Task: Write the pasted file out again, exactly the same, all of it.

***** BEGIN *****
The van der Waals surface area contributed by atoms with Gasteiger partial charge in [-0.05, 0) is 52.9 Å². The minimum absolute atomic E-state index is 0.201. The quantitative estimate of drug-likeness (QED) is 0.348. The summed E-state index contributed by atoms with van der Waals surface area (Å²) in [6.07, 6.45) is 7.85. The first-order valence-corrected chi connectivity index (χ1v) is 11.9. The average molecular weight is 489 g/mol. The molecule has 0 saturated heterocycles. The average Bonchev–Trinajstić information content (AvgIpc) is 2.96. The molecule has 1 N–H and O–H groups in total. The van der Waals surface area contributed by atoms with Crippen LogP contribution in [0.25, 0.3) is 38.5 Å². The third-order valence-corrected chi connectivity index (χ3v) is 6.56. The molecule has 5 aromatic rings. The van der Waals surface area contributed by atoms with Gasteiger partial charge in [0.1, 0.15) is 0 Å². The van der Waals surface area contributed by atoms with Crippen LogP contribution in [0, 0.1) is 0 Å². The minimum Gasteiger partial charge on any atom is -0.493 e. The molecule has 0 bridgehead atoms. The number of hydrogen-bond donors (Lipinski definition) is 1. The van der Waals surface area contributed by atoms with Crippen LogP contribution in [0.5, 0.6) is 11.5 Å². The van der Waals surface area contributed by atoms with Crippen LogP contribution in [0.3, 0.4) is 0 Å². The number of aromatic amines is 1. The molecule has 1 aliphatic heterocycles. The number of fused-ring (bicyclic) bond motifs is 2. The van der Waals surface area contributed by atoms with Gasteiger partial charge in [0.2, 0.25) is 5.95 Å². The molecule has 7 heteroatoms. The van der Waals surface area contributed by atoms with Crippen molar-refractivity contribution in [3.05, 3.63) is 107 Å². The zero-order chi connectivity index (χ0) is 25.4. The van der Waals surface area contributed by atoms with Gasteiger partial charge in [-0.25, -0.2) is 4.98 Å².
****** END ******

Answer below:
The van der Waals surface area contributed by atoms with Gasteiger partial charge in [-0.05, 0) is 52.9 Å². The minimum absolute atomic E-state index is 0.201. The quantitative estimate of drug-likeness (QED) is 0.348. The summed E-state index contributed by atoms with van der Waals surface area (Å²) in [6.07, 6.45) is 7.85. The first-order valence-corrected chi connectivity index (χ1v) is 11.9. The average molecular weight is 489 g/mol. The molecule has 0 saturated heterocycles. The average Bonchev–Trinajstić information content (AvgIpc) is 2.96. The molecule has 1 N–H and O–H groups in total. The van der Waals surface area contributed by atoms with Crippen LogP contribution in [0.25, 0.3) is 38.5 Å². The third-order valence-corrected chi connectivity index (χ3v) is 6.56. The molecule has 5 aromatic rings. The van der Waals surface area contributed by atoms with Gasteiger partial charge in [0.1, 0.15) is 0 Å². The van der Waals surface area contributed by atoms with Crippen LogP contribution in [0, 0.1) is 0 Å². The minimum Gasteiger partial charge on any atom is -0.493 e. The molecule has 0 bridgehead atoms. The number of hydrogen-bond donors (Lipinski definition) is 1. The van der Waals surface area contributed by atoms with Crippen LogP contribution in [0.5, 0.6) is 11.5 Å². The van der Waals surface area contributed by atoms with Crippen LogP contribution in [0.3, 0.4) is 0 Å². The number of aromatic amines is 1. The molecule has 1 aliphatic heterocycles. The number of fused-ring (bicyclic) bond motifs is 2. The van der Waals surface area contributed by atoms with Gasteiger partial charge in [0.2, 0.25) is 5.95 Å². The molecule has 7 heteroatoms. The van der Waals surface area contributed by atoms with Crippen molar-refractivity contribution in [3.05, 3.63) is 107 Å². The zero-order chi connectivity index (χ0) is 25.4. The van der Waals surface area contributed by atoms with Gasteiger partial charge in [-0.25, -0.2) is 4.98 Å².